This I Believe

Simons, Leonard N.


  • Leonard Simons describes his beliefs that satisfaction comes from helping others, that the list of charitable organizations he has helped is just as important as his list of paying clients, that he is fortunate to live a useful life, that any money beyond what is needed for his family's security is devoted to helping others, and that serving others is troublesome, but a source of fun, as well.
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And now, This I Believe, the living philosophies of thoughtful men and women, presented in the hope they may strengthen your beliefs so that your life may be richer, fuller, happier. Here is Edward R. Murrow.
This I Believe. Leonard N. Simons is a partner in an advertising agency. In addition, he is one of Detroit's most active and valuable citizens. His activities include welfare, business, and interfaith organizations, both on the community and national level. Here is the creed which motivates this untiring service.
I believe with all my heart that man was put on this earth to serve mankind. The satisfaction I get whenever I have the opportunity to accomplish something worthwhile for someone or some group, is proof to me that life’s biggest thrills are secured
from deeds of kindness and goodwill. For me, to earn the warm thanks expressed in a sincere handshake for something which I have done, is reward beyond measure.
When I was a boy, I lived with my grandparents. Here were two people who had very little of the material things, yet I never heard them complain. The affection and respect they had for each other and for those with whom they came in contact made an indelible impression upon me.
In the tradition of my religion, when a boy reaches thirteen, he becomes of age, a man. My grandfather, at the time, gave me these words of wisdom: “Love, respect, and generosity are the three most important words in the dictionary. If you have certain talents that permit you someday to make a lot of money, then remember this, my boy. A shroud has no pockets.” My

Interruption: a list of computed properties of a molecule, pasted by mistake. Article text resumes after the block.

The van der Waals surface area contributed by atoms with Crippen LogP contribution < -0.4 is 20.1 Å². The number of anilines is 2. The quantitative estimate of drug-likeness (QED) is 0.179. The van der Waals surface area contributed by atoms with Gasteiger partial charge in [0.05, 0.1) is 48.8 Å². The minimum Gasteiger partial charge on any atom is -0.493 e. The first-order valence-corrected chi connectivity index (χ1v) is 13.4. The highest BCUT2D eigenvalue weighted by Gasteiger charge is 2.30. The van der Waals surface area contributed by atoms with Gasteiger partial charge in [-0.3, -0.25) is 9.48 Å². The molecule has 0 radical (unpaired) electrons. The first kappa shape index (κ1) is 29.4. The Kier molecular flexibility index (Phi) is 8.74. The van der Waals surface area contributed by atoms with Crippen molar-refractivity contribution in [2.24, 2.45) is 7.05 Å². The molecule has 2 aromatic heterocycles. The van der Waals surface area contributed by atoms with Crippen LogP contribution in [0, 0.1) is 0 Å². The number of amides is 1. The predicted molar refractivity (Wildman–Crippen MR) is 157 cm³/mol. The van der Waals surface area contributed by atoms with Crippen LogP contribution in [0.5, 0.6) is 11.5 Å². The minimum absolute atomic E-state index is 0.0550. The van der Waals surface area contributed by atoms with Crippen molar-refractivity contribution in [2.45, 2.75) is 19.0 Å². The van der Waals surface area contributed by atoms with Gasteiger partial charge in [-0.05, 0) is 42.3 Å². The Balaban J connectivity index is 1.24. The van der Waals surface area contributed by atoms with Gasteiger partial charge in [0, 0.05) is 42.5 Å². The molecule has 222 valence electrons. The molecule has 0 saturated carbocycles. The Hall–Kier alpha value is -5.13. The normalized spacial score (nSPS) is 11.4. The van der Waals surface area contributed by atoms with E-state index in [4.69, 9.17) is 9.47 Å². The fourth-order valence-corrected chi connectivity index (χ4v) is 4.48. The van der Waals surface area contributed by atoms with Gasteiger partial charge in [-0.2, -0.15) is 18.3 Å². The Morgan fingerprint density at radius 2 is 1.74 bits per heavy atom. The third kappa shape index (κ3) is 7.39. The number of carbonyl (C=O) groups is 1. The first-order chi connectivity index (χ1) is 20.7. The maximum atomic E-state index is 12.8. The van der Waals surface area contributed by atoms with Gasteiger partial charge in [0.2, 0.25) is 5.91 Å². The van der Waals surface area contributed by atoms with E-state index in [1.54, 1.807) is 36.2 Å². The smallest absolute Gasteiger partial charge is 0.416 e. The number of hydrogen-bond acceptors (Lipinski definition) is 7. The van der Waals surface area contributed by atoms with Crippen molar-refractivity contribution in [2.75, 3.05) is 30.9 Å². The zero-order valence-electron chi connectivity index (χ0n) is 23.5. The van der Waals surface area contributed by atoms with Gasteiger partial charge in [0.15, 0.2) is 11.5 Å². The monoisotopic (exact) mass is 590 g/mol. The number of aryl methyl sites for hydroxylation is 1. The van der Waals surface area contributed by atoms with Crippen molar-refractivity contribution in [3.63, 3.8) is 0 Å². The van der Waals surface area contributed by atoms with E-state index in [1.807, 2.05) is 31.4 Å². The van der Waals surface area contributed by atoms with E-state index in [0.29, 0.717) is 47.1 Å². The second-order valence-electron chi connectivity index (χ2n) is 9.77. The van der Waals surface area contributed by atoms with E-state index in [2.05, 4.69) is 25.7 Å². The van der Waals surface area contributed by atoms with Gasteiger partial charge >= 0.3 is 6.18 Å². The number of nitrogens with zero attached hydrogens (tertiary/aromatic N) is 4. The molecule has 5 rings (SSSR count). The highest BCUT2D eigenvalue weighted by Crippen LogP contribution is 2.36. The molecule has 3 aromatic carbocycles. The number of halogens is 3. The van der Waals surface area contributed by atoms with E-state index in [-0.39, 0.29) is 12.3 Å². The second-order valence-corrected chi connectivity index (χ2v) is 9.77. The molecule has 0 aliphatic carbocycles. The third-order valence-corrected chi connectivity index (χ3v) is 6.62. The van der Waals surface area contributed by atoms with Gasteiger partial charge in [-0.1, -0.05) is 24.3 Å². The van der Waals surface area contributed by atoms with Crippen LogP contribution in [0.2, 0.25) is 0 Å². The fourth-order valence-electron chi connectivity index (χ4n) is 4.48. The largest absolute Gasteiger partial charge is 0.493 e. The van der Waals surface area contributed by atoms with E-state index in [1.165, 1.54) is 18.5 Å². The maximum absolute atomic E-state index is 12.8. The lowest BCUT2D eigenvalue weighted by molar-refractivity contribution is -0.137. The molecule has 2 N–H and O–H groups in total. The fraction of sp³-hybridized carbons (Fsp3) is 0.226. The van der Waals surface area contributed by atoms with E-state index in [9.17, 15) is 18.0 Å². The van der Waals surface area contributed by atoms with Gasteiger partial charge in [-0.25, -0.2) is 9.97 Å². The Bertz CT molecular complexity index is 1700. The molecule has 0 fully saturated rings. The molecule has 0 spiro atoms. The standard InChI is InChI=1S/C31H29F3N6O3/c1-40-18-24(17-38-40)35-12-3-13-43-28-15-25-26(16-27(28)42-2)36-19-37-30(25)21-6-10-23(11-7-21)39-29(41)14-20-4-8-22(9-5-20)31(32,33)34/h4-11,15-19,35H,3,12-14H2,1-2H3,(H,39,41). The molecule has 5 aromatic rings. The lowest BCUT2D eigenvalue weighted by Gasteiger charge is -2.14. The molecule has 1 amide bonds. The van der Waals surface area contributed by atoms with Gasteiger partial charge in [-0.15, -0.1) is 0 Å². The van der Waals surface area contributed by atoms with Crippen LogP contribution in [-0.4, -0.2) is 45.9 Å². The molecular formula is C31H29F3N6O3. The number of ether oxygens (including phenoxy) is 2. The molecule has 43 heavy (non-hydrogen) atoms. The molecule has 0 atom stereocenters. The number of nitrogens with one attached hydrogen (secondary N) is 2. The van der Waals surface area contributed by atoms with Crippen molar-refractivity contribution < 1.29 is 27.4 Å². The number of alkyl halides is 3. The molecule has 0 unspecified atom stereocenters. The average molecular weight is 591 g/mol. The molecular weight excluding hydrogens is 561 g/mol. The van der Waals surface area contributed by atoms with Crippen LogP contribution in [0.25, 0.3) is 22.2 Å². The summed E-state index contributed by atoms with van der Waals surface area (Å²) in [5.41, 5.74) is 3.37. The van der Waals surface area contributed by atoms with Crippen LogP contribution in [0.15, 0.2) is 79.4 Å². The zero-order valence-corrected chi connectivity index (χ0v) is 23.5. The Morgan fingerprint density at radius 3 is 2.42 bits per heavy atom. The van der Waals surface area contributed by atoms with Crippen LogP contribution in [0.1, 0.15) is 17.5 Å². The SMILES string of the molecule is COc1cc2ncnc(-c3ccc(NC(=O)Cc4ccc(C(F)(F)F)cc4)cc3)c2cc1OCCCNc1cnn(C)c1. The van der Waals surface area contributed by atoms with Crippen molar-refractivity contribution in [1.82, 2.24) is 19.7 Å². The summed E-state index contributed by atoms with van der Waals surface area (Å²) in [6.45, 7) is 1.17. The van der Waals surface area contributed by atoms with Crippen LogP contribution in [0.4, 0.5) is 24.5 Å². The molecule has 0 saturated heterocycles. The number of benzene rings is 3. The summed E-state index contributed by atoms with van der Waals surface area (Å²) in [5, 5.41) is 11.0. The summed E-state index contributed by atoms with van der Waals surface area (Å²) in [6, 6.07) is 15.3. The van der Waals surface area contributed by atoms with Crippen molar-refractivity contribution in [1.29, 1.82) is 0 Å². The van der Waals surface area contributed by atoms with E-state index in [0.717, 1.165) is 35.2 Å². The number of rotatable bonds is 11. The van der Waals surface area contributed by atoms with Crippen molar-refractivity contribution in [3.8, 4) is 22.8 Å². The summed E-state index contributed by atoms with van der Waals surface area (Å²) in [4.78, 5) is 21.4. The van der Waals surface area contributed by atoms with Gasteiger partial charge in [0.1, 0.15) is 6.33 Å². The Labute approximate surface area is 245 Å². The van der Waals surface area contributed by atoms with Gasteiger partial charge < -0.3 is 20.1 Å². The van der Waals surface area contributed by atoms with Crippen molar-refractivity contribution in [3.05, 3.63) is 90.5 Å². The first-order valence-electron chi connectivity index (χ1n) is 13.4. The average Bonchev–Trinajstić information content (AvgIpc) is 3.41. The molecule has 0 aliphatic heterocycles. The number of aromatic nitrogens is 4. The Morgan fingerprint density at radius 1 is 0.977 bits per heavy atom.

grandparents’ philosophy of life has been the inspiration for my own.
Twenty-three years ago I became a partner in an advertising agency. I determined, then, that I would set aside a part of my time to the job of helping—without payment or fee—organizations and people who had need for the type of assistance which I was qualified to give. Since that time, I have lived by that plan. And while our list of business clients is far from the most impressive one in our profession, our list of charitable, civic, and national organizations which we have assisted represents an effort on my part to play service to my fellow man on as high and universal a plane as I can attain. That list gives me the most satisfaction when I take inventory of my assets.
I am indeed fortunate, because I lead a full and happy life. I believe that by trying to live usefully, I have become a better man
myself. And in so doing, have earned the respect of my neighbors and the love of my family. What more could anyone ask?
I believe that death is not final. Yet, by virtue of what I have been able to contribute to the happiness of others, I continue to live in the memory of the many people with whom I have been associated. It is my belief that the money I earn is only as good as the good it can do during my lifetime. Beyond what I believe I need for my family’s security, the rest belongs to the service of my fellow man. I believe I should try to help, in my own small way, to create a better world in which to live and in which to raise a family, by continuing to extend a friendly hand to those who need my help. I try to judge men by the goodness of their hearts. I have found peace of mind in trying to do the things that I hope will find favor in the eyes of God.
Years ago, I read a statement of Charles Schwabb, former president of U.S. Steel Corporation, and it strengthened my own philosophy of life. He said, “Most of my troubles have been due to my being good to people. If young folks want to avoid trouble, they should be hardboiled and say no to everybody. Then they will walk through life unmolested. But, they will do without friends, and won’t have much fun.” I believe he was right, and that my own true worth—my real wealth—is the large number of friends that I have. If I reach a ripe old age, I believe I shall be able to draw on a rich storehouse of memories.
There the beliefs of Leonard N. Simons, a Detroit advertising man with a strong sense of responsibility for his fellow men.